GIBAULT (Gibaut), PIERRE, Roman Catholic priest and missionary; baptized 7 April 1737 in Montreal (Que.), eldest child of Pierre Gibault and Marie-Joseph Saint-Jean; d. 16 Aug. 1802 in New Madrid (Mo.).
Information on the early years of Pierre Gibault is sketchy. He probably attended the Jesuit college at Quebec, and in 1759 he made a journey to Detroit (Mich.) and Michilimackinac (Mackinaw City, Mich.), perhaps as a helper in a trading company. On 19 March 1768, following two years of theological studies at the Séminaire de Québec, he was ordained by Bishop Briand*, and early in June he left for the Illinois country as vicar general. There he was to join Sébastien-Louis Meurin, already advanced in age and the only priest between Michilimackinac and New Orleans (La) since the hasty departure of Jacques-François Forget* Duverger and the expulsion of the Jesuits in 1764. Much to Briand’s annoyance, Gibault was accompanied by his mother and sister.
Making his official residence at Kaskaskia (Ill.), the major village, he regularly visited all the French settlements from Vincennes (Ind.) to Ste Genevieve (Mo.). During the first few years Gibault’s Kaskaskia parishioners were devoted to him, but they came to resent his frequent absences in other settlements. Under the French régime the state had subsidized the church, but once the region came under British authority the people had to support their priest by tithing. They grew restless and critical. Unjust accusations against him were forwarded to Quebec and, though unwarranted, plagued him till his death.
Gibault’s claim to historical fame rests on his role in George Rogers Clark’s capture of the Illinois country. In 1778 Clark received a commission from the governor of Virginia to invade the west, and on 4 July he marched into Kaskaskia. Spokesmen for the village, Gibault included, agreed to cooperate with the invaders and Clark promised to leave them in peace. He seized the other villages in the vicinity and then, intending to proceed against Vincennes, consulted Gibault. The missionary, he reported, declared “he would take this business on himself and had no doubt of his being able to bring that place over to the American Interest without my being at the Trouble of Marching Troops against it. . . .” Gibault and Jean-Baptiste Laffont, a doctor, spent a day or two discussing the situation with the inhabitants of Vincennes, who then swore loyalty to the Americans. Gibault also conveyed Clark’s regards to Tobacco’s Son, chief of the Piankeshaws, and that Miami tribe remained neutral or friendly thereafter. The missionary’s activities earned him the wrath of British authorities: Lieutenant Governor Henry Hamilton* of Detroit thought he should be hanged. Bishop Briand, who had condemned collaboration with the rebels, suspended him from his ecclesiastical functions on 29 June 1780. Perhaps Gibault did not receive the bishop’s letter. At any rate he continued ministering to the Illinois settlements and later denied any complicity with the rebels. To Americans, however, he is sometimes known as the patriot priest.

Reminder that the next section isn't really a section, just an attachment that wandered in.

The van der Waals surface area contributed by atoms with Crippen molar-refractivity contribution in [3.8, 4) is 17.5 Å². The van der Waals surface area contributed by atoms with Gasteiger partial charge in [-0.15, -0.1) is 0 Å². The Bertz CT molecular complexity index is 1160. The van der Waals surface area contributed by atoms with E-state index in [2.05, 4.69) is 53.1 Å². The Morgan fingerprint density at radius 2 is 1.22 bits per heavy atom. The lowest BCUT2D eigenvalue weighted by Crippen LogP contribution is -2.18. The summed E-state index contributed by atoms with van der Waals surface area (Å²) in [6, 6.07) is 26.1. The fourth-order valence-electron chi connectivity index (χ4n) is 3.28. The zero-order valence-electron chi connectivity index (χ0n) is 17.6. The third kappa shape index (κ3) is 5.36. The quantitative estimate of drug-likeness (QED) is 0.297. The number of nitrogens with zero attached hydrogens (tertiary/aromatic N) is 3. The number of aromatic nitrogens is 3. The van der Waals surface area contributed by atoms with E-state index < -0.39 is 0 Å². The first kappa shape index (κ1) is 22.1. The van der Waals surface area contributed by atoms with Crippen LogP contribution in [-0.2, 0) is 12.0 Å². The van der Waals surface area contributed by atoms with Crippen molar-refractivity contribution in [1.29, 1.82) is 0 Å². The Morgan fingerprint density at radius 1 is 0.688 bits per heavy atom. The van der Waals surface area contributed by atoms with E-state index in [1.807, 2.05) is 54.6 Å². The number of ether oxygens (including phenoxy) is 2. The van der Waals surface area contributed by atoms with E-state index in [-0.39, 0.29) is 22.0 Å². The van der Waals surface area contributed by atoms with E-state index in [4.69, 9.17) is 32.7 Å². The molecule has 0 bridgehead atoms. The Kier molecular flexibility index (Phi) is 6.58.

With the arrival of other missionaries, Gibault moved across the river to Ste Genevieve in 1780. There he came under the civil jurisdiction of the Spanish crown and the ecclesiastical authority of the bishop of Santiago de Cuba. Possibly none too comfortable in that situation, after five years he removed to Vincennes. In 1788 he requested recall to Quebec but Bishop Hubert* refused. “After the disadvantageous opinion that the government has formed of him, I can not prudently consent to his return,” he noted. The next year Gibault returned to Kaskaskia because all the priests who had come to the Mississippi valley had departed for one reason or another.
In 1787 the Northwest Ordinance had brought American civil government to the valley. Residents were required to justify the legality of their claim to land they occupied. Gibault sent in a petition asking recognition of his private claim to the land on which the church and the pastor’s residence at Cahokia (Ill.) stood. Though the request was granted by President George Washington, the newly appointed American bishop, John Carroll, objected, considering the land ecclesiastical property. For Pierre Gibault, this was the last straw. He moved to the recently founded village of New Madrid, becoming a Spanish citizen in 1793. From 1792 until his death he was pastor of the parish of Saint-Isidore (the Immaculate Conception).
[Larger-than-life bronze statues of Gibault have been erected in Ste Genevieve and Vincennes. An extensive bibliography of material relating to his life appears in J. P. Donnelly Pierre Gibault, missionary, 1737–1802 (Chicago, 1971). Material particularly useful in the preparation of this article includes: AAQ, 7 CM, VI; Archdiocese of St Louis, Chancery Office (St Louis, Mo.), Reg. de la paroisse de Conception de Notre Dame des Cascaskiae; George Rogers Clark papers . . . [1771–84], ed. J. A. James (2v., Springfield, Ill., 1912–26), l; J. F. McDermott, “The library of Father Gibault,” Mid-America (Chicago), 17 (1935):273–75. j.p.d.]